The average price of a typical British home has surpassed a quarter of million pounds for the first time last month, a survey showed Wednesday, as price growth continued to run higher than before the pandemic.
House prices rose at a faster rate than expected in October as robust demand and a lack of new homes coming to the market kept up the momentum.
The average house price was 250,311 pounds ($341,290) last month, marking a 9.9% annual increase, Mortgage lender Nationwide Building Society said. It was down slightly from a 10% surge in September.
Month-on-month, prices rose by 0.7% after a 0.2% rise in September. A Reuters poll of economists had pointed to another 0.2% increase.
“The price of a typical U.K. home has now passed the 250,000-pound mark,” said Robert Gardner, Nationwide’s chief economist.
The price of the average U.K. home has risen by more than 30,700 pounds since the start of the pandemic
Gardner said demand for homes has remained strong, despite the expiry of the stamp duty holiday at the end of September.
Mortgage applications in September were more than 10% above the monthly average recorded in 2019, he noted.
“Indeed, mortgage applications remained robust at 72,645 in September, more than 10% above the monthly average recorded in 2019. Combined with a lack of homes on the market, this helps to explain why price growth has remained robust,” he added.
“We expect house prices to continue to beat expectations in the near term before a gradual rise in mortgage rates applies the brakes in the second half of 2022,” said Andrew Wishart, property economist at Capital Economics.
The outcome of Thursday’s Bank of England (BoE) interest rate decision is one determinant of house prices in the months ahead.
Financial market pricing suggests BoE policymakers are likely to raise borrowing costs – although economists are less certain and many think the BoE will wait until February.
The outlook remains extremely uncertain, said Gardner.
“If the labor market remains resilient, conditions may stay fairly buoyant in the coming months – especially as the market continues to have momentum and there is scope for ongoing shifts in housing preferences,” he said.
However, a number of factors suggest the pace of activity may slow, he noted. It is still unclear how the wider economy will respond to the withdrawal of government support measures.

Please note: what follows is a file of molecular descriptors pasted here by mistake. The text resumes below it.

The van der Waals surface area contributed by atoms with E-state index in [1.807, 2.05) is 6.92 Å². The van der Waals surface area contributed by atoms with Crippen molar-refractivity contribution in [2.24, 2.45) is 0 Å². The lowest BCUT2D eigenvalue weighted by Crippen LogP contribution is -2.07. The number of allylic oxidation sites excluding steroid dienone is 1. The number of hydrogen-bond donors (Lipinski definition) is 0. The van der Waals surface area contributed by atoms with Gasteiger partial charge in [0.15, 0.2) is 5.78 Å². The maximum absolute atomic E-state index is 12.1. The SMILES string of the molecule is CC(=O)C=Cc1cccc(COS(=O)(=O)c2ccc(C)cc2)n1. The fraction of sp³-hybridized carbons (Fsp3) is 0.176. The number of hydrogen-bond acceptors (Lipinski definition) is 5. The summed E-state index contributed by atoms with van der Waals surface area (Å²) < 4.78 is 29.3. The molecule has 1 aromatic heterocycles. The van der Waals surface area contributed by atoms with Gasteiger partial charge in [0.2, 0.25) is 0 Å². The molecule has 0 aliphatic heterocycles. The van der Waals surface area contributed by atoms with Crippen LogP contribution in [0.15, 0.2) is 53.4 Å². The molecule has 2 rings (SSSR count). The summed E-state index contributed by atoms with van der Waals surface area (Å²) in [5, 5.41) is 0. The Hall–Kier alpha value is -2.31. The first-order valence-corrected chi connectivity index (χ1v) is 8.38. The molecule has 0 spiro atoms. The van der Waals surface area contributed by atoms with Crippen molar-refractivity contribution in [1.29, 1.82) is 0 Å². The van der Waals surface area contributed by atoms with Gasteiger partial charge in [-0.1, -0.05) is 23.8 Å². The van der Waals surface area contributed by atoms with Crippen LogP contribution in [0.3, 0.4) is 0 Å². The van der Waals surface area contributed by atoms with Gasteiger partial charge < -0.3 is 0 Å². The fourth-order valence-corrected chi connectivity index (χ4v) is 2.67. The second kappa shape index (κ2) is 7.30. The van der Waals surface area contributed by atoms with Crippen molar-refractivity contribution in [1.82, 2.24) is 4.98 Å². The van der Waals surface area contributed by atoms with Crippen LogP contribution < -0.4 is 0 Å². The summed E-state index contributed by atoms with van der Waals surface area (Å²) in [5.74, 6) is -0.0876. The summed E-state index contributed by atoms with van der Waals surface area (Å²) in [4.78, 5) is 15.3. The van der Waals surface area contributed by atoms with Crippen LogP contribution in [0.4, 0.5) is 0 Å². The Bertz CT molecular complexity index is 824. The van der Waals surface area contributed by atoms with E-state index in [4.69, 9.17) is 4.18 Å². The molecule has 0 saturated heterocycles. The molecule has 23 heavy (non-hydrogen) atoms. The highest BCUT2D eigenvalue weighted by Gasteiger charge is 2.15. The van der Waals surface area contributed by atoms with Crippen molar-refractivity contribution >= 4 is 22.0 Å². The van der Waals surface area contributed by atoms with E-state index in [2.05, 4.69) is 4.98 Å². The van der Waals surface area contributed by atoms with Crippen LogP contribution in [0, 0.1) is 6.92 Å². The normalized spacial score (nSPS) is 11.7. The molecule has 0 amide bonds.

“Consumer confidence has weakened in recent months, partly as a result of a sharp increase in the cost of living,” Gardner said.
He noted there has been increased speculation that the BoE will increase interest rates in the coming months.
“Investors expect bank rate to be increased from its current record low of 0.1% before the end of the year – most likely to 0.25% or 0.5% – and perhaps reaching 1% within a year, though markets project they will remain close to that level in five years’ time,” he said.
“Providing the economy does not weaken significantly, the impact of a limited rise in interest rates on U.K. households is likely to be modest.”
This is partly because only a relatively small proportion of borrowers will be directly impacted by any change, he added.
“Most lending on personal loans and credit cards is on fixed rates or tends to be unaffected by movements in the bank rate. Similarly, the vast majority of new mortgages have been extended on fixed interest rates in recent years.”
Gardner said a 0.4-percentage-point increase in rates to 0.5% “is likely to have a modest impact on most borrowers who are on variable rates.”
“For example, on the average mortgage, an interest rate increase of 0.4% would raise monthly payments by 28 pounds to 625 pounds (or around 335 extra pounds per year), though a rise of bank rate to 1% would see typical payments go up by a more substantial 64 pounds to 660 pounds (more than 760 pounds per year approximately),” he explained.
“It’s important to note that a small proportion of households already have a relatively high debt service burden,” Gardner noted.
“For example, English Housing Survey data showed that in 2019 around 10% of homeowners spent more than 30% of their gross income on their mortgage each month,” he said.
“For those households, some of whom will be on variable rates, any rate rise will be a struggle, especially given the broader increase in the cost of living, even though the impact on the wider economy and most households is likely to be modest.”